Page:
• Clients who have trouble verbalizing.

Some Common Themes

  • Aggression / Anger / Revenge
  • Power / Control
  • Helpless / Inadequate
  • Empty / Depressed
  • Power/control
  • Anger / sadness
  • Trust / relationship / abandonment
  • Nurturing / rejection / security
  • Boundaries / intrusion
  • Violation / protection
  • Conflict / violence
  • Self-esteem / self-worth / empowerment
  • Fears / anxiety
  • Confusion
  • Identity
  • Loyalty / betrayal
  • Loss / death
  • Loneliness
  • Adjustment / change

Disclaimer

At ATA we do not have any persons that have completed the full certification process. We have completed a number of workshops and receive supervision from recognized entities. We do not profess to be fully qualified and therefore we do not use this therapy as a stand-alone feature of our services. We do give children access to this medium should they choose to do it and have shared with families what we know. We fully endorse the full training process and treat this wonderful medium with the respect it deserves.

Newsflash

The Development of Reading and Writing Skills

Target Audience:

Occupational therapists, speech language pathologists, educators, researchers, neuropsychologists / educational psychologists, medical practitioners, social workers.

Learning Objectives:

  • To provide an overview of the 7 building blocks of reading and writing.
  • To review neuro-anatomy related to reading and writing.
  • To identify different assessments that may be helpful to assess reading and writing more fully.
  • To review a computerized version of a reading program that will improve reading decoding and comprehension.
  • To provide 5 different program ideas in developing writing.
  • To present case studies for demonstration of techniques and outcomes.

Assessed: Questionnaire

Sensory Ideas for the Classroom that Works!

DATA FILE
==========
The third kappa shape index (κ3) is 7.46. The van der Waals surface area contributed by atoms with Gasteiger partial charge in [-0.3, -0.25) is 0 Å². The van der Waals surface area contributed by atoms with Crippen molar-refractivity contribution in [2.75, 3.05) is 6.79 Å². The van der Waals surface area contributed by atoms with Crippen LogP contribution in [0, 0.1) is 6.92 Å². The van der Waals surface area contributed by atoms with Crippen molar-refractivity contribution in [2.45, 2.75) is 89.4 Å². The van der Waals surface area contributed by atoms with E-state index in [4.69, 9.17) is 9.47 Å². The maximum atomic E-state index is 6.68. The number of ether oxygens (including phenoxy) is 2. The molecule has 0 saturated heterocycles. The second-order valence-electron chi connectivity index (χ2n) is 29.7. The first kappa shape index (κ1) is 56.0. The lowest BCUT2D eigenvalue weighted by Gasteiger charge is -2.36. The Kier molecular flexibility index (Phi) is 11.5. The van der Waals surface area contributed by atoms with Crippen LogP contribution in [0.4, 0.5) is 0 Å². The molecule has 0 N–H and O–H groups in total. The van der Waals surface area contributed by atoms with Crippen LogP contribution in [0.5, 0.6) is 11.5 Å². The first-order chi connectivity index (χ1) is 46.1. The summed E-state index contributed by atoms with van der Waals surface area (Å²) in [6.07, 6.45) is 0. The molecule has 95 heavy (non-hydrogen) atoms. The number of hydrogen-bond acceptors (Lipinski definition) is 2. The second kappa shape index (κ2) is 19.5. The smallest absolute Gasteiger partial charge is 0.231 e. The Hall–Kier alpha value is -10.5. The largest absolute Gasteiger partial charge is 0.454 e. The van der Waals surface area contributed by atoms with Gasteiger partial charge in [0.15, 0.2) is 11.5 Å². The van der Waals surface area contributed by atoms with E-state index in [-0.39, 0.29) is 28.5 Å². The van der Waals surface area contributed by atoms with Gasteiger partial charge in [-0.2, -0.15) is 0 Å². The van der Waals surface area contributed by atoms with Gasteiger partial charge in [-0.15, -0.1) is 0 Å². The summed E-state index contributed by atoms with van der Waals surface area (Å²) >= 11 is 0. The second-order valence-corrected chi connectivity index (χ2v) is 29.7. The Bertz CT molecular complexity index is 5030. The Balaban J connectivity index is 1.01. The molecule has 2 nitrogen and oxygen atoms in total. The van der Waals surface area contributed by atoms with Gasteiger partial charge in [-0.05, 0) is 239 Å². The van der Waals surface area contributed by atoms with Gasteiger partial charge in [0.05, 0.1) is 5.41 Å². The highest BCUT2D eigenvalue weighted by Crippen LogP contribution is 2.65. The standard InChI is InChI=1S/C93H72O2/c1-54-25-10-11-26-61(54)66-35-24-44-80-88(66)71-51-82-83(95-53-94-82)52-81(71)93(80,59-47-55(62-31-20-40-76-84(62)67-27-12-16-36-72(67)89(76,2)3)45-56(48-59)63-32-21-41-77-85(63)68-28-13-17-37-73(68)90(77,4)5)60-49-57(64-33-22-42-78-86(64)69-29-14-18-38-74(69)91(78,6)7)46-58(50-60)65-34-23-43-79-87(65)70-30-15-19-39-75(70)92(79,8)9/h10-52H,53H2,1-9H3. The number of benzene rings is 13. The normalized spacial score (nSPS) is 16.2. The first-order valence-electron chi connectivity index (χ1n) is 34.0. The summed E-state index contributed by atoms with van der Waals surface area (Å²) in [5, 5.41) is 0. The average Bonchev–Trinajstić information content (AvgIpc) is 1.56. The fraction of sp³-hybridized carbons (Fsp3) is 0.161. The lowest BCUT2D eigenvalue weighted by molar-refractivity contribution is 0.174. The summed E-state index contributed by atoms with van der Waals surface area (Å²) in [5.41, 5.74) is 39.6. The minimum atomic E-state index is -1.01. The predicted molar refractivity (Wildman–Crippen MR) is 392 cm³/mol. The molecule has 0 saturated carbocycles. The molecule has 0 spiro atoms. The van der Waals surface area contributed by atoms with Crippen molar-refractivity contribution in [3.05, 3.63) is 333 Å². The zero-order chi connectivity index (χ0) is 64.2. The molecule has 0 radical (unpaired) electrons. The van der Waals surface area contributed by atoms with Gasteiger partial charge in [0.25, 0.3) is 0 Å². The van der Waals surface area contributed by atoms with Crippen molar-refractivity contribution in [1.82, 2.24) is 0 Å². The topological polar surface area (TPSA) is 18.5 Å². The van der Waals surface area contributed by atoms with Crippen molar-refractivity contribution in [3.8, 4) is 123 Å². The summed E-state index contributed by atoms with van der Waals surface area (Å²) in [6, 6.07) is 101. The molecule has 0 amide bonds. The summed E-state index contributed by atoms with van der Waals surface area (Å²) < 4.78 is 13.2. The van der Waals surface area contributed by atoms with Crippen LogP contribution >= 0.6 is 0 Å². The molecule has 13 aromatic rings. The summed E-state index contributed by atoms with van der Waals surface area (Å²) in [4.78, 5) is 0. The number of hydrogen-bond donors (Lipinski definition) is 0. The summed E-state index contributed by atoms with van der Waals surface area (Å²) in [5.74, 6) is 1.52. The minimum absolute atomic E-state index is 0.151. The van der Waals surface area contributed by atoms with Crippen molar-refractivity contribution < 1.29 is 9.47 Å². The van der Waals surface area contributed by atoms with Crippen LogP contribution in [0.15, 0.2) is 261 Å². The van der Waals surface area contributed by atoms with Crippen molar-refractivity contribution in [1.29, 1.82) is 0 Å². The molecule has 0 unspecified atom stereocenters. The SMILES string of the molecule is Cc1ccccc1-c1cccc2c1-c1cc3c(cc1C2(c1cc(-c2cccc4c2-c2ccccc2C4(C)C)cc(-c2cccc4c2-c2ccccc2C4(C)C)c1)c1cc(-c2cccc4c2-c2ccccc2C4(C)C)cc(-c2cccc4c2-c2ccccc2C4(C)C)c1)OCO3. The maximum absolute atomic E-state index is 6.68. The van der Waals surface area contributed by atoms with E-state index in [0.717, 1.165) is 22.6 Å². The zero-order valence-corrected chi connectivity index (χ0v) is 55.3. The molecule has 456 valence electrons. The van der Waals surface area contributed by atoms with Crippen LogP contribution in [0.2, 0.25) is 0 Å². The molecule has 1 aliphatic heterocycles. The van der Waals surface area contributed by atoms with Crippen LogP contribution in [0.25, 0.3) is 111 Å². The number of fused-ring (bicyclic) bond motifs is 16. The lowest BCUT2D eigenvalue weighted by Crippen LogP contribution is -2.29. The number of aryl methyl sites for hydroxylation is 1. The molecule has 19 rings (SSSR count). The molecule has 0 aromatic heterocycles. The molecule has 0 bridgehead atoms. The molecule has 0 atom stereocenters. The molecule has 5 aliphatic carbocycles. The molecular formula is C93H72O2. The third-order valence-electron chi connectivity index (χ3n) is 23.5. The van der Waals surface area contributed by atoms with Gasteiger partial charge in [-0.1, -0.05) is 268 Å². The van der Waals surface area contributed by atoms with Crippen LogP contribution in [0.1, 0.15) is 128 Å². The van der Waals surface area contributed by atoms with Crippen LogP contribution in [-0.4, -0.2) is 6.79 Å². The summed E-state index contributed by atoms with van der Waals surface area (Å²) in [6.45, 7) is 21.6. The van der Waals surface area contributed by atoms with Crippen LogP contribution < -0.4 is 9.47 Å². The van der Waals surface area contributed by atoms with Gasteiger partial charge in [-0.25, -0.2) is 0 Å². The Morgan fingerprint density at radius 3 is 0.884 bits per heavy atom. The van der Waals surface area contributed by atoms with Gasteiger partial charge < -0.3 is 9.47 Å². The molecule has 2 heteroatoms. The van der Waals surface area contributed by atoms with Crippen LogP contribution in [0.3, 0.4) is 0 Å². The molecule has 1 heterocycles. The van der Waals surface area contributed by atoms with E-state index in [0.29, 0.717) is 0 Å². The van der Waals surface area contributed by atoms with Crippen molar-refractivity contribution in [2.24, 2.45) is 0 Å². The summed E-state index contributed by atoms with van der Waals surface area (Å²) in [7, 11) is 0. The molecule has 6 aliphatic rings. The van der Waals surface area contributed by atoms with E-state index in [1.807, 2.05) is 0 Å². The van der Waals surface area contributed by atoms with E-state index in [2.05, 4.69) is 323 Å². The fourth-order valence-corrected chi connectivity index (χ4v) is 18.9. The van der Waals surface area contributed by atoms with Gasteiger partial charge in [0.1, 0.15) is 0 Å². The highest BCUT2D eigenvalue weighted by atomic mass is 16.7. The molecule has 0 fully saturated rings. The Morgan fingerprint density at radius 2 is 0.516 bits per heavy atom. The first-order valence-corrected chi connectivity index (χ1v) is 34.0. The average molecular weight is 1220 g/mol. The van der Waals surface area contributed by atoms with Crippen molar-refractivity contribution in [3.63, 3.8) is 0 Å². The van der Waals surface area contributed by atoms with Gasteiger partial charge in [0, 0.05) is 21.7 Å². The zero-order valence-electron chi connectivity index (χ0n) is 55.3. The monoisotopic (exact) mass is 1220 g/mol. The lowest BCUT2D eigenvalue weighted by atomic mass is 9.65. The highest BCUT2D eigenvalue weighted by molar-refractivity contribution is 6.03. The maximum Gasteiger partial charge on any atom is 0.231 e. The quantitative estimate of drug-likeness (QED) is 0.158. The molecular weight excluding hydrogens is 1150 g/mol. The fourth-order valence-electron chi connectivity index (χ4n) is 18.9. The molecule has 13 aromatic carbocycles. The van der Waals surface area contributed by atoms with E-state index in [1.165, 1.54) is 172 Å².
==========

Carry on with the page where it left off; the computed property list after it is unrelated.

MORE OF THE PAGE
Target Audience:

Occupational therapists, speech language pathologists, educators, classroom assistants, researchers, neuropsychologists, educational psychologists, social workers.

Learning Objectives:

  • Provide an overview of 7 Sensory Systems and application to learning behavior
  • Practice assessment tool for different sensory learning profiles
  • Provide 30 practical ideas for improving sensory classroom behavior

Assessed: Questionnaire

ReadOn for Reading Intervention

Target Audience:

Occupational therapists, speech language pathologists, educators, researchers, neuropsychologists, educational psychologists, medical practitioners, social workers.

Learning Objectives:

  • To provide an overview of the 7 building blocks to proficient reading
  • To review neuro-anatomy related to reading
  • To identify different assessments that may be helpful to assess more fully.
  • To provide perceptual related components of each of the 7 exercises / games
  • To provide lab experience of the software for workshop participants
  • To discuss outcomes of different pilot studies.

Assessed: Questionnaire

DIR203 DIR/Floortime online course

Level of course: Advanced
Have to show completion of levels 201 and levels 203 courses

Target Audience: Occupational therapists, speech language pathologists, play therapists, parents, psychologists, medical practitioners, mental health clinicians, social workers, residential treatment staff, registered nurses, child welfare professionals, adoption and foster care agency staff and administrators, educators, and researchers.

Learning Objectives (in brief, more fully explained at www.icdl.com)

  • Demonstrate self-awareness of own functional emotional developmental capacities, interactive styles and coping tendencies under stress
  • Identify own strengths and areas that require further development in their understanding and application of the DIR Model® and Floortime™ Intervention
  • Apply in-depth, discipline specific concepts learned in DIR 201 and DIR 202, analyzing how individual differences of children or adults can interfere or help promote the mastering of the 9 functional emotional developmental capacities
  • Summarize the child and adult’s unique profile based on all his or her 9 functional emotional developmental capacities and individual differences
  • Revise application of DIR® concepts and Floortime™ principles based on personal reflection triggered by observation, group discussions, personal evaluation, readings and lectures, embracing the power of self-examination and self-observation in expanding capacity to stay regulated and “in the moment”

Assessed: Presentation of 2 case studies on PowerPoint including video.